March 28, 1998

Dow Hedges Back From 9,000

Associated Press

Stocks erased early gains and closed lower Friday, with the Dow industrials extending its losing streak to three sessions as investors worried that they had become too complacent about corporate profits.

The Dow Jones industrial average ended down 50.81 points at 8,796.08, capping a losing week and the first time since late January that the index suffered three losses in a row. It was down 110 points for the week.

Earlier in the day, the Dow had been up almost 49 points before giving up its gains. Broad market indicators all retreated from records set during the week.

Analysts said it was becoming difficult for investors to justify the market’s lofty levels with corporate profits facing threats from the Asian economic crisis and the possibility that interest rates will head higher.

There is mounting concern that the Asian economic crisis may not be enough of a drag on the economy to outweigh the inflationary pressures that are coming from tight labor markets and continued strength from consumers flush with cash. That may prompt the Federal Reserve to raise interest rates.

“The psychology has changed,” said Michael Metz, vice president of Oppenheimer & Co. “Two weeks ago everybody said interest rates were going down and this will be a strong support for stocks. I think that complacency is giving way to concern. The valuations in the stock market are so high that you cannot allow for any disappointment from earnings, or interest rates or inflation.”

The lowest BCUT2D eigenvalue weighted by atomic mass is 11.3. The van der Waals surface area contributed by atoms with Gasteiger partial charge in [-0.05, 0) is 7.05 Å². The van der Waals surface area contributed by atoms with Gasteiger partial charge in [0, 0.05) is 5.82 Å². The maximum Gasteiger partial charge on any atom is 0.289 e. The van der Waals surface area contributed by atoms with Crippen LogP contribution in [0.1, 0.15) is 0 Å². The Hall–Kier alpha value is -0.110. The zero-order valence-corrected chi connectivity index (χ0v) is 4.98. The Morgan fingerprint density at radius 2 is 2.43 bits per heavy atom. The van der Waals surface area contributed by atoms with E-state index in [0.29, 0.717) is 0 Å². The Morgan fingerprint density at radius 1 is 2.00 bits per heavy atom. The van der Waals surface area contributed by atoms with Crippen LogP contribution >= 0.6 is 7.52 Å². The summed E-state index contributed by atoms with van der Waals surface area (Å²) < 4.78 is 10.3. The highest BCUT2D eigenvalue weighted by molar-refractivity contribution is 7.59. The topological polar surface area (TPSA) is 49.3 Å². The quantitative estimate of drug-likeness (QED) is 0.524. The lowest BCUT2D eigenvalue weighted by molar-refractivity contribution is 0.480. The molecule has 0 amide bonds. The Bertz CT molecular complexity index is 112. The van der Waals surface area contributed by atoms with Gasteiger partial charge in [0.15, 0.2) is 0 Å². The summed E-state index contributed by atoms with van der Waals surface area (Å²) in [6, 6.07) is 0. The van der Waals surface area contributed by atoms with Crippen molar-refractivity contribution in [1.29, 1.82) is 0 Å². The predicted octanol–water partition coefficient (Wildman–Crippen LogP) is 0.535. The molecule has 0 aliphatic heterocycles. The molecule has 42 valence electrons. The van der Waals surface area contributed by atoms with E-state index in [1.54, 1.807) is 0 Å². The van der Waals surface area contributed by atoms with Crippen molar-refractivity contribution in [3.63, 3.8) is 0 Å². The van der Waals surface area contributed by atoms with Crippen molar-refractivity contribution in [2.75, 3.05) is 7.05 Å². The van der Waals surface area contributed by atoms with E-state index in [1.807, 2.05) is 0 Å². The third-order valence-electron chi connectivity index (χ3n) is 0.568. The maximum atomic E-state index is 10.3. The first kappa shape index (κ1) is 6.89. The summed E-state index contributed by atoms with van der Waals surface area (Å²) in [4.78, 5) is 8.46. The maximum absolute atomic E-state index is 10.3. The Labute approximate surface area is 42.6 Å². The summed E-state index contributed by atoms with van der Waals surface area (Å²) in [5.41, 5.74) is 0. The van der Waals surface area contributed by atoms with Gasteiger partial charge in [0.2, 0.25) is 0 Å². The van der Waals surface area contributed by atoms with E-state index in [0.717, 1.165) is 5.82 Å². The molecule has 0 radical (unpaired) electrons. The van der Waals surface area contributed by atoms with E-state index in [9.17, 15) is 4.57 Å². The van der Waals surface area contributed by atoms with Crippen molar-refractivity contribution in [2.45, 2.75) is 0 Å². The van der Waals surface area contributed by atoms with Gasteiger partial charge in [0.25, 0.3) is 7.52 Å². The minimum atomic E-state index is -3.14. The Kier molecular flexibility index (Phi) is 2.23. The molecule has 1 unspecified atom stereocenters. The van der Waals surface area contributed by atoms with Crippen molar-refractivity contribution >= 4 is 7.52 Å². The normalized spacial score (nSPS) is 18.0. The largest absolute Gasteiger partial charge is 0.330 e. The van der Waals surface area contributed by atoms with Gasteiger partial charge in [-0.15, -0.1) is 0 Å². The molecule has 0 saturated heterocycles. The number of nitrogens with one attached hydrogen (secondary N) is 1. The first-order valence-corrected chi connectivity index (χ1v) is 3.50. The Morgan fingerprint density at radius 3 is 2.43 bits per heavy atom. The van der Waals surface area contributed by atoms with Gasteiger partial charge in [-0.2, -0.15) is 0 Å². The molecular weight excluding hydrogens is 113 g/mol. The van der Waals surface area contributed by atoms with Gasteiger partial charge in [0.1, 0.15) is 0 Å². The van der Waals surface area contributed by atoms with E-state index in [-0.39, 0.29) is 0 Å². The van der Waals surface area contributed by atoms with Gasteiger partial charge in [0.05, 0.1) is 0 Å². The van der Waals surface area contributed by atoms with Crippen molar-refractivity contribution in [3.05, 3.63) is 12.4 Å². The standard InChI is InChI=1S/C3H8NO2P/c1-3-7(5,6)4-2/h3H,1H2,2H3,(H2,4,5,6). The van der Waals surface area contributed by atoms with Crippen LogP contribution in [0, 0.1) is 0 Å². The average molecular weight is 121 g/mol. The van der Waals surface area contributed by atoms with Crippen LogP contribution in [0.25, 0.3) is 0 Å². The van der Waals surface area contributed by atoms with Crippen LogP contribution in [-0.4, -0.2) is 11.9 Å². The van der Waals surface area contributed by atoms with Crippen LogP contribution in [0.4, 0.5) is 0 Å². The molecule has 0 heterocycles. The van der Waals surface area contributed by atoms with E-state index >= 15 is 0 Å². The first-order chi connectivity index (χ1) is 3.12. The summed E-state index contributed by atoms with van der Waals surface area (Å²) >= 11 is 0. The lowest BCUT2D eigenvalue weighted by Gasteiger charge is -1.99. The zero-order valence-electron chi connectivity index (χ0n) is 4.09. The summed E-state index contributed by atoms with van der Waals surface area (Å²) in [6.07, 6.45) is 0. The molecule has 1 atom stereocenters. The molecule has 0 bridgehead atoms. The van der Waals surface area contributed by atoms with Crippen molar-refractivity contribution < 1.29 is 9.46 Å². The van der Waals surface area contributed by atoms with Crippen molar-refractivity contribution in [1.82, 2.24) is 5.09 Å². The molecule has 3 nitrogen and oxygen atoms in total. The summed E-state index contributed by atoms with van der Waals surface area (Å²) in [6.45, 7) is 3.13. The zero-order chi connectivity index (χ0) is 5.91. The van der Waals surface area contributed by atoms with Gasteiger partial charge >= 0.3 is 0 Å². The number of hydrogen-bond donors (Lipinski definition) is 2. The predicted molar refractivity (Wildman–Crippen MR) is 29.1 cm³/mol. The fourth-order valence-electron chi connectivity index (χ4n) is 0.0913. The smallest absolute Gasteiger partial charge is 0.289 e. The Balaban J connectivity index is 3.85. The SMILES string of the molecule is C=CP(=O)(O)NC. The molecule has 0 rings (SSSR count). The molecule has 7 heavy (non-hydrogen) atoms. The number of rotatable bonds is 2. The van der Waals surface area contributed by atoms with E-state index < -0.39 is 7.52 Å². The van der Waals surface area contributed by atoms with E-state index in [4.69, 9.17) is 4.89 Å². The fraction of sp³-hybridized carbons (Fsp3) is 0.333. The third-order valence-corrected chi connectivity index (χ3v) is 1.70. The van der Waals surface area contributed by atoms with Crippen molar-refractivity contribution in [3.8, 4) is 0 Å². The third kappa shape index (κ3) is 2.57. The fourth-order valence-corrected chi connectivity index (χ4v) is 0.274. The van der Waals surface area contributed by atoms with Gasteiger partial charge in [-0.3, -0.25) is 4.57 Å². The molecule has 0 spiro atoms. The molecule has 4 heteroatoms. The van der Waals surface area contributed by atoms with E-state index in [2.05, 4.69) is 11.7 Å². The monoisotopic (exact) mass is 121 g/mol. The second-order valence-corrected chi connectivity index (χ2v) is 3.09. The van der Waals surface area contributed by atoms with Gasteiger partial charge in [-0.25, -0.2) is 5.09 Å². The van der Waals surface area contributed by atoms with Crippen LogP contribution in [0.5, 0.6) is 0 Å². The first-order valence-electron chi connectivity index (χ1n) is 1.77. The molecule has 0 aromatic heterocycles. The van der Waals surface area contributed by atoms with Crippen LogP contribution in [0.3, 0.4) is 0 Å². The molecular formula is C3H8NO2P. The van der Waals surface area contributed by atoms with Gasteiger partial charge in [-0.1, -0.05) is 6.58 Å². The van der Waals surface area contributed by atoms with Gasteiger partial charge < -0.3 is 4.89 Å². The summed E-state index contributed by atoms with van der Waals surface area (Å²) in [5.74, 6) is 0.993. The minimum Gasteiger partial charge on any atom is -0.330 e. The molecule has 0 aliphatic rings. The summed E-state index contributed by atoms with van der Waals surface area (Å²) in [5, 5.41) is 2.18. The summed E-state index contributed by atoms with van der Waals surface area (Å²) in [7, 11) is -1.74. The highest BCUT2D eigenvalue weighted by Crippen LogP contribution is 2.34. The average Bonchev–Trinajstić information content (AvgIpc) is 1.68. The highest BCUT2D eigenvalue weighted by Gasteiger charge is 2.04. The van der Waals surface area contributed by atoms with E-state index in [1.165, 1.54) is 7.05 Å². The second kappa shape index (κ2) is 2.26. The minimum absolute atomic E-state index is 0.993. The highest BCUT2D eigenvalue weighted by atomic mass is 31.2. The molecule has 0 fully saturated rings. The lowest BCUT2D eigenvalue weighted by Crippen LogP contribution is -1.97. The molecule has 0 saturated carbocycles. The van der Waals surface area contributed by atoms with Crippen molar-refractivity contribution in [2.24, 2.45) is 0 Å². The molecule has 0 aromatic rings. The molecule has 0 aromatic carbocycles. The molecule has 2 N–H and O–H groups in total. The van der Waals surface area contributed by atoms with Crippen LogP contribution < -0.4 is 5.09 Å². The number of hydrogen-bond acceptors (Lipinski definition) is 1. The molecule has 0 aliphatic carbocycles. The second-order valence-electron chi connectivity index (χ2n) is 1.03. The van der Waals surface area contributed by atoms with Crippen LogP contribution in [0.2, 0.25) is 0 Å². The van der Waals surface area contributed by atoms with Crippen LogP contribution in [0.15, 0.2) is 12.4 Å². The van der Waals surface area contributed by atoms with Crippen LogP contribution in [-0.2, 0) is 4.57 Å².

Fed policy-makers meet next week, but most analysts do not expect a change in rates at that time.

Barry Hymam, senior market analyst at Ehrenkrantz King Nussbaum Inc., warned that investors are “stretching the envelope.” He said stock prices will be in a “severe overvalued situation” unless corporate profits strengthen from the 2 percent to 2-1/2 percent growth they are expected to register this quarter.

Just Thursday, the government said corporate profits in the final quarter of last year staged the sharpest decline in almost four years. The report for a period early in the Asian crisis raised questions on whether the profit outlook would be even worse this year.

In fact, some companies already have begun to issue warnings about weak profits for the first quarter. Analysts said corporate profitability will continue to erode as tight labor markets force up wages and the pricing power of companies is limited by competition from cheap Asian imports.

The market, nevertheless, will continue its incredible ascent but will not surpass 9,200 for the year, Hymam said.

“I think what we are looking at here is just a short-term decline,” Hymam said. “I don’t think that there is a fear of 9,000 - and we will attempt it again.”

Declining issues outnumbered advancers by a 6-to-5 margin Friday on the New York Stock Exchange, where volume came to 582.19 million shares, down from Thursday’s pace.

Overseas, Tokyo’s Nikkei stock average fell 1.4 percent. The Frankfurt’s DAX index rose 0.9 percent, while London’s FT-SE 100 was up 0.6 percent.

© Copyright 1998 Associated Press. All rights reserved. This material may not be published, broadcast, rewritten, or redistributed.

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